It’s pretty likely that you’ve come to Guilin and Yangshuo because you’re a tourist. It’s one of those places that silly people who don’t like “tourism” avoid. But since you’ve come all this way, you might as well go all out and check out a performance of Impression of Sanjie Liu. Instead of a stage, this huge performance is played in open air, on the water of the Li river, with the natural islands and erosion carved karst cliffs in the background.
I could tell you all about the Zhang Yimou’s efforts to create this amazing performance, but you can read about that all over the web. You may recognize Zhang Yimou from the Beijing Olympics opening and closing ceremonies. He tried out his ideas of thousands of performers adorned with lights performing in sequence from this play, which he continues to work on and change, so that on your second and third trip to China, you can check it out again and see how it’s changed.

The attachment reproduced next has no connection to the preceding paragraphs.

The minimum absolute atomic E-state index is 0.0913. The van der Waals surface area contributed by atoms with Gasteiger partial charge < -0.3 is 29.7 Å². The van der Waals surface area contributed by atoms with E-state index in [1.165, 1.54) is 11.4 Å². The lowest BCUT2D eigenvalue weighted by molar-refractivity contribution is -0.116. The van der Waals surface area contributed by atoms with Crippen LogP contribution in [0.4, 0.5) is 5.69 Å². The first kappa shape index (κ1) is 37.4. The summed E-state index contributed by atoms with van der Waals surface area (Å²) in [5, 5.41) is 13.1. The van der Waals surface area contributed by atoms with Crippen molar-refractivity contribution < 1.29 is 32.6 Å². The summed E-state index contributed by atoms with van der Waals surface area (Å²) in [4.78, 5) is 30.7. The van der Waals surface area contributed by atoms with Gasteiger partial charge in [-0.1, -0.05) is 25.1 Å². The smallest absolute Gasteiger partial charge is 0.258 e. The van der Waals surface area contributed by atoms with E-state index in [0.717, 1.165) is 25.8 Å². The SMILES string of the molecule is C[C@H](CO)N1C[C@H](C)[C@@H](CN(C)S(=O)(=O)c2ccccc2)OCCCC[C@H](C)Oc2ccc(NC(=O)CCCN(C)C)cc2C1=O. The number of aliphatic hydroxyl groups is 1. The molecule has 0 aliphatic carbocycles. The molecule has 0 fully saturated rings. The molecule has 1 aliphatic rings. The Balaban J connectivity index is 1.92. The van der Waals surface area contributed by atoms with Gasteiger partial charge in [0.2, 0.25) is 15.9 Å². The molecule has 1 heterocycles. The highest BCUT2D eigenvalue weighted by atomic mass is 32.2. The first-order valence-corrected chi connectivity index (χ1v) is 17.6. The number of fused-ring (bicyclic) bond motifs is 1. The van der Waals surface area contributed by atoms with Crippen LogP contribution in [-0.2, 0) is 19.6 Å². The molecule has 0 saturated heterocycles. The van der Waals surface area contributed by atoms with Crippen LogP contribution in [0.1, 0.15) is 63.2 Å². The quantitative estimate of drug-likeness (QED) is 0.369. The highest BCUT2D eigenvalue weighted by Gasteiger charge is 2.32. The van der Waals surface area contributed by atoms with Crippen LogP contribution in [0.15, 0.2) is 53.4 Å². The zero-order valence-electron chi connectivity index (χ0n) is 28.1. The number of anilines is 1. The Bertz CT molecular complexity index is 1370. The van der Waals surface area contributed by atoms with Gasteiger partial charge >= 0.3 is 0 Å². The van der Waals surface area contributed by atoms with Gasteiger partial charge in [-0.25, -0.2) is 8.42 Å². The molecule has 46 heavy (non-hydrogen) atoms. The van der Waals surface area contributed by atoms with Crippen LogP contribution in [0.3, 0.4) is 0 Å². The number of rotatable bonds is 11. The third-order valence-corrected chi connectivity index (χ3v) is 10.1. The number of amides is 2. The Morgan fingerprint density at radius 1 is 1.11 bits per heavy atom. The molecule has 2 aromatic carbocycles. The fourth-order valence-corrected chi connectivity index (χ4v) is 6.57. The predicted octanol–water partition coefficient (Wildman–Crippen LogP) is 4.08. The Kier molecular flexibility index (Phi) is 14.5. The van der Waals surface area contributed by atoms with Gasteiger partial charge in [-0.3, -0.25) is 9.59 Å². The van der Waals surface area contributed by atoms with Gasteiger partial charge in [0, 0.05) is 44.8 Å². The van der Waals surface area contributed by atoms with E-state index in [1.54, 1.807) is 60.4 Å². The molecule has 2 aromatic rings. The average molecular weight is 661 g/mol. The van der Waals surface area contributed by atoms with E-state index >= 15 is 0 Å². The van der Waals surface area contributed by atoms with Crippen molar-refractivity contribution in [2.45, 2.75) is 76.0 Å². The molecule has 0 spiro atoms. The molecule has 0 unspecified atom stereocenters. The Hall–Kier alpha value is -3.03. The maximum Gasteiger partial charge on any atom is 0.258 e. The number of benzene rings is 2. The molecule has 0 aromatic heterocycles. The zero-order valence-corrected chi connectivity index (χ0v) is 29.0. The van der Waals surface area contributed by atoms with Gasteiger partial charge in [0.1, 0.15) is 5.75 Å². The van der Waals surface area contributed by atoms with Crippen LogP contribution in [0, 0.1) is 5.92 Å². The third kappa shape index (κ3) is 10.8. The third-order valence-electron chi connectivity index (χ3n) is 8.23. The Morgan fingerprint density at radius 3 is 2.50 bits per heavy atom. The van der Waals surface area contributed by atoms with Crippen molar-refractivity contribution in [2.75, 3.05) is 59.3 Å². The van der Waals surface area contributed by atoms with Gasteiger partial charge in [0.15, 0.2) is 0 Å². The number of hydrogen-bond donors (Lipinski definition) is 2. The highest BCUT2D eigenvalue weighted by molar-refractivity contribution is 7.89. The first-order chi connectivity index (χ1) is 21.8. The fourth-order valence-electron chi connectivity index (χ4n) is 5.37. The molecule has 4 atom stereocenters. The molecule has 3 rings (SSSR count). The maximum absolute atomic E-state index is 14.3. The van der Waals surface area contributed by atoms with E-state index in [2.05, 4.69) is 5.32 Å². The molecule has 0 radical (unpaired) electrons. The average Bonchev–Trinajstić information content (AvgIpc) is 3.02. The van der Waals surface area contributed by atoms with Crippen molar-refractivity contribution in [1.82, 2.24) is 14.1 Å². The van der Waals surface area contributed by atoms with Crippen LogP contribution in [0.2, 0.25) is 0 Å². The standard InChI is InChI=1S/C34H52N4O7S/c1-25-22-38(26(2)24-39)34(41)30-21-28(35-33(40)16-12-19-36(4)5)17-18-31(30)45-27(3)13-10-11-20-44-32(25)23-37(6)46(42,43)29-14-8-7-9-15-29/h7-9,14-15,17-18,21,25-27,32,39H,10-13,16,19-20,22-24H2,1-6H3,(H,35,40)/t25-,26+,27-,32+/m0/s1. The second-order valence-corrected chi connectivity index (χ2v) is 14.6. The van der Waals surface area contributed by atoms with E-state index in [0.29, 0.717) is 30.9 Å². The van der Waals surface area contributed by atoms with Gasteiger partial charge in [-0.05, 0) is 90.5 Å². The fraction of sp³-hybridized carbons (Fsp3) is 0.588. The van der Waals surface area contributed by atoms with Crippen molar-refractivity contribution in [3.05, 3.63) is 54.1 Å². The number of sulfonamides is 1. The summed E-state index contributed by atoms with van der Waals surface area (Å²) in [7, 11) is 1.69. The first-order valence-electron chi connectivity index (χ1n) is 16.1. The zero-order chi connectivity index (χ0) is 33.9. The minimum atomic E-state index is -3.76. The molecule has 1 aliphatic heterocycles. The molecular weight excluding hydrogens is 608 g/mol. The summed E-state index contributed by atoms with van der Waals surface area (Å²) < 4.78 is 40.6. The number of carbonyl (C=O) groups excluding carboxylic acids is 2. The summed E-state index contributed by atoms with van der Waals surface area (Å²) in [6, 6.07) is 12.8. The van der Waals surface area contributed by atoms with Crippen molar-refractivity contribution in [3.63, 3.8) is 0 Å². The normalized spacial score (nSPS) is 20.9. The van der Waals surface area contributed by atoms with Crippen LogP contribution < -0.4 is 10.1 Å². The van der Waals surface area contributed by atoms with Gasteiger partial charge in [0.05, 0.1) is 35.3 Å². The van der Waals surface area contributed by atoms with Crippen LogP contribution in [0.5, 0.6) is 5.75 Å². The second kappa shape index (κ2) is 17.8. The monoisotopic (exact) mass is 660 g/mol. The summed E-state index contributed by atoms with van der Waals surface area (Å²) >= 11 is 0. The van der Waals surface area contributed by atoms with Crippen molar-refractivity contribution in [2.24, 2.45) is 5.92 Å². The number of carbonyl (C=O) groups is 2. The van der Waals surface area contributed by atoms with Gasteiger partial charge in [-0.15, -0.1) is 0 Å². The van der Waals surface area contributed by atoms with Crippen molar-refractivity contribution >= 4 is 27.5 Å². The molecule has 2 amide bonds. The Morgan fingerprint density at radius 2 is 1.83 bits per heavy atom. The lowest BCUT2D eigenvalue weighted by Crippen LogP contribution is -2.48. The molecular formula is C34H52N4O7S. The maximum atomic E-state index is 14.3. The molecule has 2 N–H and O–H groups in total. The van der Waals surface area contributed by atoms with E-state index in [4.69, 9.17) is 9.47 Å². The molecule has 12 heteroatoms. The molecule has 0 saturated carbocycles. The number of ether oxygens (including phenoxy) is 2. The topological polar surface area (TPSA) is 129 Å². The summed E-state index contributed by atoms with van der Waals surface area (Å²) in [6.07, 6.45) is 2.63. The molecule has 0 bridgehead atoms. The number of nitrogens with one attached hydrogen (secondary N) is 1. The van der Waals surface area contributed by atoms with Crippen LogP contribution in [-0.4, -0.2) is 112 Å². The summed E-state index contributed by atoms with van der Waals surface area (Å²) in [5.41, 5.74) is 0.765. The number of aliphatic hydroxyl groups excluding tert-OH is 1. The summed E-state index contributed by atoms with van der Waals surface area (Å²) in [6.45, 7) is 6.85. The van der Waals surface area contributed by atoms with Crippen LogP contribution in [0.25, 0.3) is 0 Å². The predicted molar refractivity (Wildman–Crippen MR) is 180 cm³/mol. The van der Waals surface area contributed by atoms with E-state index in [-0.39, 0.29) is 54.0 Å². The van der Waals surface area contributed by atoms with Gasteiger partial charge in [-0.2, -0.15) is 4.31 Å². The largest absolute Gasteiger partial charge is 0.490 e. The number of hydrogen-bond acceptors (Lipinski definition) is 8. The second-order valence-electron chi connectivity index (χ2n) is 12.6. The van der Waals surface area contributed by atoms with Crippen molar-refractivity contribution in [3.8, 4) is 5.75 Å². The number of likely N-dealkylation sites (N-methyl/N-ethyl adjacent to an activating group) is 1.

Instead of rehashing the amazing performance, though, I’d like to tell you what you’re likely to face as a tourist on your way there.
When you buy tickets, most tourist agencies in Guilin or Yangshuo are going to describe three zones for you. The “A”, “B”, and “C”, zones represent the ‘blankets and newspaper seats in the front:’ “A”, the comfortable seats further back and higher up with a broad view of the whole show: “B”, and the luxurious seats in the “C” with lounges and roofs in case of rain. What you are not told, at least if you don’t speak Mandarin, is that each of these sections is divided further. You aren’t shown pictures of the seats or given a clear idea where they are, so you’re going to guess. I guessed “B”.